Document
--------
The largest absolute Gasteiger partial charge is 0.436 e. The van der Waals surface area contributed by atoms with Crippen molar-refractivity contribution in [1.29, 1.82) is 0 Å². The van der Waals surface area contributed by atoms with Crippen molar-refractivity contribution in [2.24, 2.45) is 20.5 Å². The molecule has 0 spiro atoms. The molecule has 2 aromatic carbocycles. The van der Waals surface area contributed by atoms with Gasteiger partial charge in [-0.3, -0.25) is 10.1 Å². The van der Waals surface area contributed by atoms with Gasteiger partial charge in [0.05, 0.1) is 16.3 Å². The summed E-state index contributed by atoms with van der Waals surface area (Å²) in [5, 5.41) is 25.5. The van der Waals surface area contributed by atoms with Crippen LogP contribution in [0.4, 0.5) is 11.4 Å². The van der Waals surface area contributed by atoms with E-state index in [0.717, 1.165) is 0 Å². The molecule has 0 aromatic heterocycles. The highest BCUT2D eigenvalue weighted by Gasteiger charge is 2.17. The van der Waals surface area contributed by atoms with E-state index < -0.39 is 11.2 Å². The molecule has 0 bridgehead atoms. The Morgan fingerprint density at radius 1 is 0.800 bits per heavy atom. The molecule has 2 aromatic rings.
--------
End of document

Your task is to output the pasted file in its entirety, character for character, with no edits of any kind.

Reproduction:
The largest absolute Gasteiger partial charge is 0.436 e. The van der Waals surface area contributed by atoms with Crippen molar-refractivity contribution in [1.29, 1.82) is 0 Å². The van der Waals surface area contributed by atoms with Crippen molar-refractivity contribution in [2.24, 2.45) is 20.5 Å². The molecule has 0 spiro atoms. The molecule has 2 aromatic carbocycles. The van der Waals surface area contributed by atoms with Gasteiger partial charge in [-0.3, -0.25) is 10.1 Å². The van der Waals surface area contributed by atoms with Gasteiger partial charge in [0.05, 0.1) is 16.3 Å². The summed E-state index contributed by atoms with van der Waals surface area (Å²) in [5, 5.41) is 25.5. The van der Waals surface area contributed by atoms with Crippen LogP contribution in [0.4, 0.5) is 11.4 Å². The van der Waals surface area contributed by atoms with E-state index in [0.717, 1.165) is 0 Å². The molecule has 0 aromatic heterocycles. The highest BCUT2D eigenvalue weighted by Gasteiger charge is 2.17. The van der Waals surface area contributed by atoms with E-state index < -0.39 is 11.2 Å². The molecule has 0 bridgehead atoms. The Morgan fingerprint density at radius 1 is 0.800 bits per heavy atom. The molecule has 2 aromatic rings.